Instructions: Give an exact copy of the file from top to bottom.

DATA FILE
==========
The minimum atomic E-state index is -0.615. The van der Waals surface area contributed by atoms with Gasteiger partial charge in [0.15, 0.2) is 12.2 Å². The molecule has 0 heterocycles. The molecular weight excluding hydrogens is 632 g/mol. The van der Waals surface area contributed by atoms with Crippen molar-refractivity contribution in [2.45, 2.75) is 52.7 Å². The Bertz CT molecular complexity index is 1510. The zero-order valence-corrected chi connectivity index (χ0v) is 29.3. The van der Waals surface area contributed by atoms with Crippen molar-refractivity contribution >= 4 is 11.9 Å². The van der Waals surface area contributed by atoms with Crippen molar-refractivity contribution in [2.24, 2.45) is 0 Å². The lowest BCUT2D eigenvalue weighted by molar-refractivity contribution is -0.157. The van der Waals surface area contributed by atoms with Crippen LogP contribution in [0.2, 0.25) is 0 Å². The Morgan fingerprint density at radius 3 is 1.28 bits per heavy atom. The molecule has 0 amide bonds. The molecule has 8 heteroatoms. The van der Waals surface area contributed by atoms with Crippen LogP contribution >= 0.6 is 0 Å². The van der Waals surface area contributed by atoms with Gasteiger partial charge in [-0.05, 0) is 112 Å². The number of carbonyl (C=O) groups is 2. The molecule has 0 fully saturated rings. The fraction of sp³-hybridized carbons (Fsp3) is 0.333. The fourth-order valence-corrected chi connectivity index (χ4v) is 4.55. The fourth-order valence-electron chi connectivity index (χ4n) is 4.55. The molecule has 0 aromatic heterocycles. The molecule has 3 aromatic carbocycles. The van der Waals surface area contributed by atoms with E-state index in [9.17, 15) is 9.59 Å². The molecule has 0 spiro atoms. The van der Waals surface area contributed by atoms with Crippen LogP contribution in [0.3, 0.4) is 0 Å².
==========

The minimum atomic E-state index is -0.615. The van der Waals surface area contributed by atoms with Gasteiger partial charge in [0.15, 0.2) is 12.2 Å². The molecule has 0 heterocycles. The molecular weight excluding hydrogens is 632 g/mol. The van der Waals surface area contributed by atoms with Crippen molar-refractivity contribution in [2.45, 2.75) is 52.7 Å². The Bertz CT molecular complexity index is 1510. The zero-order valence-corrected chi connectivity index (χ0v) is 29.3. The van der Waals surface area contributed by atoms with Crippen molar-refractivity contribution >= 4 is 11.9 Å². The van der Waals surface area contributed by atoms with Crippen molar-refractivity contribution in [2.24, 2.45) is 0 Å². The lowest BCUT2D eigenvalue weighted by molar-refractivity contribution is -0.157. The van der Waals surface area contributed by atoms with Crippen LogP contribution in [0.2, 0.25) is 0 Å². The Morgan fingerprint density at radius 3 is 1.28 bits per heavy atom. The molecule has 0 amide bonds. The molecule has 8 heteroatoms. The van der Waals surface area contributed by atoms with Crippen LogP contribution >= 0.6 is 0 Å². The van der Waals surface area contributed by atoms with Gasteiger partial charge in [-0.05, 0) is 112 Å². The number of carbonyl (C=O) groups is 2. The molecule has 0 fully saturated rings. The fraction of sp³-hybridized carbons (Fsp3) is 0.333. The fourth-order valence-corrected chi connectivity index (χ4v) is 4.55. The fourth-order valence-electron chi connectivity index (χ4n) is 4.55. The molecule has 0 aromatic heterocycles. The molecule has 3 aromatic carbocycles. The van der Waals surface area contributed by atoms with E-state index in [9.17, 15) is 9.59 Å². The molecule has 0 spiro atoms. The van der Waals surface area contributed by atoms with Crippen LogP contribution in [0.3, 0.4) is 0 Å².